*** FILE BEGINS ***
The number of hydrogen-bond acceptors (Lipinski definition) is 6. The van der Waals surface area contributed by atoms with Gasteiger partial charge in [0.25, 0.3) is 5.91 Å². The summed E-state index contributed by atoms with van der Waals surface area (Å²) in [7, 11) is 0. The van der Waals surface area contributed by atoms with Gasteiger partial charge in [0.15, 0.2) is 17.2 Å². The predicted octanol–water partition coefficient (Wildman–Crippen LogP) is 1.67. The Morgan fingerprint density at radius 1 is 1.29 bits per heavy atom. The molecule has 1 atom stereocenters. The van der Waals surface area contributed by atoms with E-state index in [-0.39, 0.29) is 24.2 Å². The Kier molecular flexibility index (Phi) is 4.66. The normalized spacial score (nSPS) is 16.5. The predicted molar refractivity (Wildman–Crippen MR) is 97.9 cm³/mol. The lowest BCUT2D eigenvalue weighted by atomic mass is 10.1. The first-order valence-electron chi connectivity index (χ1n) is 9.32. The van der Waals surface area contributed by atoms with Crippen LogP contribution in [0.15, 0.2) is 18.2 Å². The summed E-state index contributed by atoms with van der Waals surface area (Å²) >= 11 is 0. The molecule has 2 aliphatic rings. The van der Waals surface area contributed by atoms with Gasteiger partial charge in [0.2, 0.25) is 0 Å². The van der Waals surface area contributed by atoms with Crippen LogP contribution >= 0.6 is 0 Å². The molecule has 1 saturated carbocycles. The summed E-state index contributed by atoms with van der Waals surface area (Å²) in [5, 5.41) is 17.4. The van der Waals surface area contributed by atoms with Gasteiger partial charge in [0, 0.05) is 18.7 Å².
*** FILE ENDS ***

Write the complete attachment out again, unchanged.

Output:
The number of hydrogen-bond acceptors (Lipinski definition) is 6. The van der Waals surface area contributed by atoms with Gasteiger partial charge in [0.25, 0.3) is 5.91 Å². The summed E-state index contributed by atoms with van der Waals surface area (Å²) in [7, 11) is 0. The van der Waals surface area contributed by atoms with Gasteiger partial charge in [0.15, 0.2) is 17.2 Å². The predicted octanol–water partition coefficient (Wildman–Crippen LogP) is 1.67. The Morgan fingerprint density at radius 1 is 1.29 bits per heavy atom. The molecule has 1 atom stereocenters. The van der Waals surface area contributed by atoms with E-state index in [-0.39, 0.29) is 24.2 Å². The Kier molecular flexibility index (Phi) is 4.66. The normalized spacial score (nSPS) is 16.5. The predicted molar refractivity (Wildman–Crippen MR) is 97.9 cm³/mol. The lowest BCUT2D eigenvalue weighted by atomic mass is 10.1. The first-order valence-electron chi connectivity index (χ1n) is 9.32. The van der Waals surface area contributed by atoms with Crippen LogP contribution in [0.15, 0.2) is 18.2 Å². The summed E-state index contributed by atoms with van der Waals surface area (Å²) >= 11 is 0. The molecule has 2 aliphatic rings. The van der Waals surface area contributed by atoms with Gasteiger partial charge in [0.2, 0.25) is 0 Å². The van der Waals surface area contributed by atoms with Crippen LogP contribution >= 0.6 is 0 Å². The molecule has 1 saturated carbocycles. The summed E-state index contributed by atoms with van der Waals surface area (Å²) in [5, 5.41) is 17.4. The van der Waals surface area contributed by atoms with Gasteiger partial charge in [0, 0.05) is 18.7 Å².